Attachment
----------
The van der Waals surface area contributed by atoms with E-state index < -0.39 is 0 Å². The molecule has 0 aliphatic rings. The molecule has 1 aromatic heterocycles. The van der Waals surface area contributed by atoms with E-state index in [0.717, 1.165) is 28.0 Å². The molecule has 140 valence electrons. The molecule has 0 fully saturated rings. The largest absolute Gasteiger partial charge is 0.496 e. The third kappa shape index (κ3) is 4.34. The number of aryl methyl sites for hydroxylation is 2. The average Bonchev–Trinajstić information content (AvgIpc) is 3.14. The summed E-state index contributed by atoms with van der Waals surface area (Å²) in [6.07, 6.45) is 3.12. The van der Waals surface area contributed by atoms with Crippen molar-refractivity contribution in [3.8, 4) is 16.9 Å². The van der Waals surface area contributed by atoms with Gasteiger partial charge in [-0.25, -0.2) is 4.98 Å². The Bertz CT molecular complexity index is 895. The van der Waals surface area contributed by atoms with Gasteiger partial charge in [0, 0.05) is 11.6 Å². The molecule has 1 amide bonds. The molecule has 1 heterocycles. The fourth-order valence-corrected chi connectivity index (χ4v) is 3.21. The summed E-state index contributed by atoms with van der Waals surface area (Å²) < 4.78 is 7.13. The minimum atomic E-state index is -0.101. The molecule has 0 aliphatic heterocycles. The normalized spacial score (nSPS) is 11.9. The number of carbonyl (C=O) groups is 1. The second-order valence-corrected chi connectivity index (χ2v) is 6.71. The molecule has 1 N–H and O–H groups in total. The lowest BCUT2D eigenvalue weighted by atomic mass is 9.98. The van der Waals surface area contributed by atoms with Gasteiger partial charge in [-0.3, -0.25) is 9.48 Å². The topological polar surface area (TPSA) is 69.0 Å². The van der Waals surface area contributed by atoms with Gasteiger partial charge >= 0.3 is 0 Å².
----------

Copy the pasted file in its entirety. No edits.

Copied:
The van der Waals surface area contributed by atoms with E-state index < -0.39 is 0 Å². The molecule has 0 aliphatic rings. The molecule has 1 aromatic heterocycles. The van der Waals surface area contributed by atoms with E-state index in [0.717, 1.165) is 28.0 Å². The molecule has 140 valence electrons. The molecule has 0 fully saturated rings. The largest absolute Gasteiger partial charge is 0.496 e. The third kappa shape index (κ3) is 4.34. The number of aryl methyl sites for hydroxylation is 2. The average Bonchev–Trinajstić information content (AvgIpc) is 3.14. The summed E-state index contributed by atoms with van der Waals surface area (Å²) in [6.07, 6.45) is 3.12. The van der Waals surface area contributed by atoms with Crippen molar-refractivity contribution in [3.8, 4) is 16.9 Å². The van der Waals surface area contributed by atoms with Gasteiger partial charge in [-0.25, -0.2) is 4.98 Å². The Bertz CT molecular complexity index is 895. The van der Waals surface area contributed by atoms with Gasteiger partial charge in [0, 0.05) is 11.6 Å². The molecule has 1 amide bonds. The molecule has 1 heterocycles. The fourth-order valence-corrected chi connectivity index (χ4v) is 3.21. The summed E-state index contributed by atoms with van der Waals surface area (Å²) < 4.78 is 7.13. The minimum atomic E-state index is -0.101. The molecule has 0 aliphatic heterocycles. The normalized spacial score (nSPS) is 11.9. The number of carbonyl (C=O) groups is 1. The second-order valence-corrected chi connectivity index (χ2v) is 6.71. The molecule has 1 N–H and O–H groups in total. The lowest BCUT2D eigenvalue weighted by atomic mass is 9.98. The van der Waals surface area contributed by atoms with Gasteiger partial charge in [-0.3, -0.25) is 9.48 Å². The topological polar surface area (TPSA) is 69.0 Å². The van der Waals surface area contributed by atoms with Gasteiger partial charge >= 0.3 is 0 Å².